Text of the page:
Dear Hiring Manager: All the Disability-Related Skills I Can't Put on My Resume

Dear Hiring Manager, I am not my disability, but my disability is a part of me. It causes complications in my life, but the ways in which I have overcome those obstacles should carry more weight than the obstacles themselves.
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Dear Hiring Manager,

By now, you've probably skimmed over my meticulously-worded resume, and maybe you've even made up your mind as to whether I'm as qualified as the nearly identical resumes of my fellow recent graduates. You may have even Googled me and seen the many blogs I have written about my disability and have formed your opinion on them. As I have been told by many human resources professionals, disability is a subject that can scare many off because of the perception of weakness, inefficiency and need. However, I could create a completely different application package including all of my disability and chronic illness-related skills and accomplishments, one that paints a far more complete picture of my potential as an employee. So, without further ado, here are my disability-related job skills, in cover letter form.

As a seven-year Crohnie (Crohn's Disease patient) and proud member of the disability community, I am used to upholding my responsibilities in a fast-paced and challenging environment. From the time I was diagnosed in high school, I was intent on ensuring that my medical issues did not get in the way of my ambitions, and even completed my academic courses around the time of my diagnosis while completely bedridden. I was able to graduate from college a year early, Phi Beta Kappa and summa cum laude, while adapting to a rapidly changing medical situation, including hospitalization for an intestinal blockage during my summer college courses. I am used to operating under pressure, and have gained experience with remembering complicated information while under a number of prescription pain medications. Despite the need for these medications at the time, I completed my coursework ahead of schedule while working part-time and completing three internships. I never let my medical situation hinder my determination to complete my work, once tottering to a class two hours after a minor surgical procedure.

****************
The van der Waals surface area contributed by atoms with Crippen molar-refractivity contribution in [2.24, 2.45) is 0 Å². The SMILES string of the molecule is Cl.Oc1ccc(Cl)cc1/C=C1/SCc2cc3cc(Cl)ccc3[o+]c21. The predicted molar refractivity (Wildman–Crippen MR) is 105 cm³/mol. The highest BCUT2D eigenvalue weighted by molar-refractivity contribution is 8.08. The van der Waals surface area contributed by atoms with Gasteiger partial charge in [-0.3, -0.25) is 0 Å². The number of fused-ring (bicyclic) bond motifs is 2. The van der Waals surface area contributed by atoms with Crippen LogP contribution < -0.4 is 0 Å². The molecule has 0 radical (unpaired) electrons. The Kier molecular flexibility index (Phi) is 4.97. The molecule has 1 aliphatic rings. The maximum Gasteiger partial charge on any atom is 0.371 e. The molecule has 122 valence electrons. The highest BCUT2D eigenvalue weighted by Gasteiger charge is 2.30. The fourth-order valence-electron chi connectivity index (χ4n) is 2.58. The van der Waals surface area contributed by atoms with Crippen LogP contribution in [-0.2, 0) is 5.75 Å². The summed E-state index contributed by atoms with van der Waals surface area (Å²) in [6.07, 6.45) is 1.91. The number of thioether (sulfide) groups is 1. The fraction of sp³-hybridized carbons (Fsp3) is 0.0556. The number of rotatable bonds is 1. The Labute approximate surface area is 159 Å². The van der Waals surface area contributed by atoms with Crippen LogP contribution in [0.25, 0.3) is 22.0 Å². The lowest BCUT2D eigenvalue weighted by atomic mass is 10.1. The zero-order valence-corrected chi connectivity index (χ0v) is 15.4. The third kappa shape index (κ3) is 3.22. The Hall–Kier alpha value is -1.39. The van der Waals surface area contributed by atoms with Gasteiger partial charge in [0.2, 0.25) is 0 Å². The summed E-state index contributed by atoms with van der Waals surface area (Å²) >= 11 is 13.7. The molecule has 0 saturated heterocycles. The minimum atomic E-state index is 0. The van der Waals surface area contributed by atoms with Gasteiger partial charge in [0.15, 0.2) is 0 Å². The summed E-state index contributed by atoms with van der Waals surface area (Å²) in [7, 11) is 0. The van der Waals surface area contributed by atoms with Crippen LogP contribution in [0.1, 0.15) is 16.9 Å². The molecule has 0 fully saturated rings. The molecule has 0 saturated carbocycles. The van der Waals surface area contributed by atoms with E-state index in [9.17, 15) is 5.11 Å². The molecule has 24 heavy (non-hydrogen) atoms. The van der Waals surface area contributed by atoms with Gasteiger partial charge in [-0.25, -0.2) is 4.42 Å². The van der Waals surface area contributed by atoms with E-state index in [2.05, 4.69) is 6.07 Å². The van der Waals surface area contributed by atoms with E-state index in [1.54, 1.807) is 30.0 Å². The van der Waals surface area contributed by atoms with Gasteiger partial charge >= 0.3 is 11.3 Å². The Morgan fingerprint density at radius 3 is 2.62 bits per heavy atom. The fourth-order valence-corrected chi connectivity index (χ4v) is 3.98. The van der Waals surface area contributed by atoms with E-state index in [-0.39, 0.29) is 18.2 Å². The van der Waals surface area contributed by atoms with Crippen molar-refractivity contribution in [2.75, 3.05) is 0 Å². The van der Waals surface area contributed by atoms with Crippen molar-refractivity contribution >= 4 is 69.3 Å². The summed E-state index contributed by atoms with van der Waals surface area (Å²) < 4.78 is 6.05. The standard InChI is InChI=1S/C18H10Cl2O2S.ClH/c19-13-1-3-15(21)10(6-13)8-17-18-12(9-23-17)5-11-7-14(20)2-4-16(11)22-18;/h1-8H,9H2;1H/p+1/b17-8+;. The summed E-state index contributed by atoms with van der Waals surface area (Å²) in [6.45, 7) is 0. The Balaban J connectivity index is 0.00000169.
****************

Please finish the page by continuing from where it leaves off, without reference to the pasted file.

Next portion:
Organization is one of my greatest strengths, and in 2014 alone, I was able to successfully schedule approximately two doctors' appointments a week for five months (most after working hours) while working full-time, coordinating among medical imaging facilities and various specialists and organizing each appointment in a color-coded calendar. This organization and the coordination of my medical team led to the discovery of an infection, and although this was a difficult hurdle to overcome due to the treatments and pain, I upheld my duties at my job and never used my medical situation as an excuse to do less. My other skills include digesting complicated information, including possible treatment routes and unfamiliar medical conditions. Clear communication skills have been essential so that I can advocate for myself when I disagree with a proposed treatment route or procedure. I also have ample experience with multitasking by writing concise correspondence, conducting research and scheduling appointments while receiving IV treatments.

Most importantly, I want these skills to reflect that my disability does not define my usefulness, and my history with chronic illness should only be used to strengthen my accomplishments. Very often, people with disabilities are written off because employers are unsure as to whether they will be able to keep up with the work successfully. A person without a disability is not held up to this same standard of having to prove himself or herself, while a person with a disability is asked to repeatedly prove that their disability will not slow them down. My entire life since the age of 15 has shown that my complicated medical history has never slowed me down, and I am proud to say that I have achieved everything on my resume while dealing with my medical issues. The existence of my Crohn's Disease only bolsters my accomplishments in my eyes, and it should never be used to question whether I am "less than able" to complete the job.

Dear Hiring Manager, I am not my disability, but my disability is a part of me. It causes complications in my life, but the ways in which I have overcome those obstacles should carry more weight than the obstacles themselves. I have been determined and passionate as I have challenged myself to strive for my ambitions, and those are the qualities I can offer you. If you want a determined, passionate, striving and successful individual, please consider hiring me, or any other applicant with a disability.


Sarah Blahovec

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